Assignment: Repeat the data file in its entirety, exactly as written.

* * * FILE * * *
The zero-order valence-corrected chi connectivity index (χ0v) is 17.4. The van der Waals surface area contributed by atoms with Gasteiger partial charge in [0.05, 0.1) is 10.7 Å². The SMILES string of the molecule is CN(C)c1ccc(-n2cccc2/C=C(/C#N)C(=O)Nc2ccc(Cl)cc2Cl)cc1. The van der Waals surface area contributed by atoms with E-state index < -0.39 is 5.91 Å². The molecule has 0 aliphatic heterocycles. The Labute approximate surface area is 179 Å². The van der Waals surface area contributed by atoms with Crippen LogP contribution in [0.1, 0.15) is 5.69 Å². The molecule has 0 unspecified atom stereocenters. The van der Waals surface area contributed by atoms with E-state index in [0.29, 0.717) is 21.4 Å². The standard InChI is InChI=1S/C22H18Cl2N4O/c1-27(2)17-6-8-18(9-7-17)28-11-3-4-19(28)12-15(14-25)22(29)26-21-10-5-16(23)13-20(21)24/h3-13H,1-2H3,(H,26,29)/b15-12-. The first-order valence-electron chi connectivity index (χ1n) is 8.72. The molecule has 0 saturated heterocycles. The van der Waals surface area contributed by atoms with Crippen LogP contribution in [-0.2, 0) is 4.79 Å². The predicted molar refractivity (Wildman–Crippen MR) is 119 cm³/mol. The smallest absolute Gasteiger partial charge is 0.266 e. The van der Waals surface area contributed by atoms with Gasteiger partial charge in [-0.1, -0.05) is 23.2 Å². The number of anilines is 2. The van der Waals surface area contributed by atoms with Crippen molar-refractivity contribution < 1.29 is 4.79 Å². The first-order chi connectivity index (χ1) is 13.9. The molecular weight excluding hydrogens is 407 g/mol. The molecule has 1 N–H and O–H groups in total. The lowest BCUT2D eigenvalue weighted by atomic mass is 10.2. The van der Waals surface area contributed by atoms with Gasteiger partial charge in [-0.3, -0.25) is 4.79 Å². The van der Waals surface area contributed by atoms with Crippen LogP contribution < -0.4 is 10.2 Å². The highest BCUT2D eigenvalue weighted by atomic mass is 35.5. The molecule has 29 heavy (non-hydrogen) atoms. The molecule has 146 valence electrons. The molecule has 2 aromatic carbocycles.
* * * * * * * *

The zero-order valence-corrected chi connectivity index (χ0v) is 17.4. The van der Waals surface area contributed by atoms with Gasteiger partial charge in [0.05, 0.1) is 10.7 Å². The SMILES string of the molecule is CN(C)c1ccc(-n2cccc2/C=C(/C#N)C(=O)Nc2ccc(Cl)cc2Cl)cc1. The van der Waals surface area contributed by atoms with E-state index < -0.39 is 5.91 Å². The molecule has 0 aliphatic heterocycles. The Labute approximate surface area is 179 Å². The van der Waals surface area contributed by atoms with Crippen LogP contribution in [0.1, 0.15) is 5.69 Å². The molecule has 0 unspecified atom stereocenters. The van der Waals surface area contributed by atoms with E-state index in [0.29, 0.717) is 21.4 Å². The standard InChI is InChI=1S/C22H18Cl2N4O/c1-27(2)17-6-8-18(9-7-17)28-11-3-4-19(28)12-15(14-25)22(29)26-21-10-5-16(23)13-20(21)24/h3-13H,1-2H3,(H,26,29)/b15-12-. The first-order valence-electron chi connectivity index (χ1n) is 8.72. The molecule has 0 saturated heterocycles. The van der Waals surface area contributed by atoms with Crippen LogP contribution in [-0.2, 0) is 4.79 Å². The predicted molar refractivity (Wildman–Crippen MR) is 119 cm³/mol. The smallest absolute Gasteiger partial charge is 0.266 e. The van der Waals surface area contributed by atoms with Gasteiger partial charge in [-0.1, -0.05) is 23.2 Å². The number of anilines is 2. The van der Waals surface area contributed by atoms with Crippen molar-refractivity contribution < 1.29 is 4.79 Å². The first-order chi connectivity index (χ1) is 13.9. The molecular weight excluding hydrogens is 407 g/mol. The molecule has 1 N–H and O–H groups in total. The lowest BCUT2D eigenvalue weighted by atomic mass is 10.2. The van der Waals surface area contributed by atoms with Gasteiger partial charge in [-0.3, -0.25) is 4.79 Å². The van der Waals surface area contributed by atoms with Crippen LogP contribution < -0.4 is 10.2 Å². The highest BCUT2D eigenvalue weighted by atomic mass is 35.5. The molecule has 29 heavy (non-hydrogen) atoms. The molecule has 146 valence electrons. The molecule has 2 aromatic carbocycles.